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Painterly Image Processing Techniques

Watercolor paintings are widely known for the diversity of applications and effects that can be produced with them (see Figure [*]) . Since the simulation of all these drawing effects would be laborious, Curtis et al. [#!CONF_CG_INTERACTIVE-1!#] use a physical shallow-water model to simulate the distribution of pigments.

Figure: Watercolor effects - (a) dry-brush (b) edge-darkening (c) back-run (d) granulation (e) flow pattern (f) glazing


A system that produces visible brush strokes of various size to generate impressionistic painting style was presented by Hertzmann [#!EVL-1998-433!#].

Figure: A painting produced by variable brush strokes and sizes
Figure: A shower door effect


The author uses multiple passes over the image in order to give the image a more 'refined' look. Furthermore, strokes are rendered in random order so as to prevent an undesired appearance of regularity. From a source image, an artistic approximation is generated by progressively painting strokes of decreasing size over each other. The areas in which the strokes should be placed are derived from blurred versions of the source image. The resulting painting style vary depending on the user's specification (see Figure [*]).

The application of the approach to video can be found in [#!SYMP_NPAR-2000-1!#,#!hertzmann01relax!#] as well as [#!litwinowicz97video!#]. In all of these papers, frame-to-frame coherence is an important subject. Because the brush strokes stick to the image plane rather than on the painted objects, a shower door appearance is the consequence (see Figure [*]).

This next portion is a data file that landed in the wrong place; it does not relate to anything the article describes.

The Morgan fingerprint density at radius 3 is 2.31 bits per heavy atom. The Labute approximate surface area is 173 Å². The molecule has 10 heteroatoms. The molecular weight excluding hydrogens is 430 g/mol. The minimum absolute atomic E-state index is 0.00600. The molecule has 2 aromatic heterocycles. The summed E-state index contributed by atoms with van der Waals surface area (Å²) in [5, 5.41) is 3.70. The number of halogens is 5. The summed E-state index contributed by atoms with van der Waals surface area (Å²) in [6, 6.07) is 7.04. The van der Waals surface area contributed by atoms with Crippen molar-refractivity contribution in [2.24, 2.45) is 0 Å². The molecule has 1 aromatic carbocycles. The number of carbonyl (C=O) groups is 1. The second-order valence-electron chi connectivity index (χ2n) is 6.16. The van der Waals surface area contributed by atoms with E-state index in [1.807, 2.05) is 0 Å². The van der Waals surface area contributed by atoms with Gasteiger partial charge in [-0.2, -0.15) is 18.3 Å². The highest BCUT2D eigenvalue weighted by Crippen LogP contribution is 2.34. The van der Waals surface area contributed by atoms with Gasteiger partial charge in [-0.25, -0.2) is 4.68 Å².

There are dozens of other approaches that produce paintings in various styles. These techniques, however, are tailored specificly for that sole purpose. It would be nice if the computer could learn by itself how a specific painting style works, which would be learning-by-example. A recent paper that shows how this can be accomplished is the one on ``Image Analogies'' by Hertzmann et al. [#!EVL-2001-121!#]. It uses example images to produce all kinds of image filters. The whole process of filtering can be broken up into two stages:

  1. the design phase: the program is trained with both the filtered and the original version of an image. This is repeated with different images, and the resulting filter is stored.
  2. the application phase: the filter is applied to a target image.
More precisely, the problem the approach tries to solve is: For a given unfiltered training image A, a filtered training image A' and an unfiltered target image B, compute the filtered target image B' (see Figure [*]) .

Figure: The target image is filtered like the training images


Applications of this technique include

Figure: From a real landscape image, a new one is created by specifying the areas that should be copied into the target image


next up previous
Next: Painterly Rendering for Animation Up: Painterly Rendering Previous: Painterly Rendering
Gabriel Wurzer 2002-03-21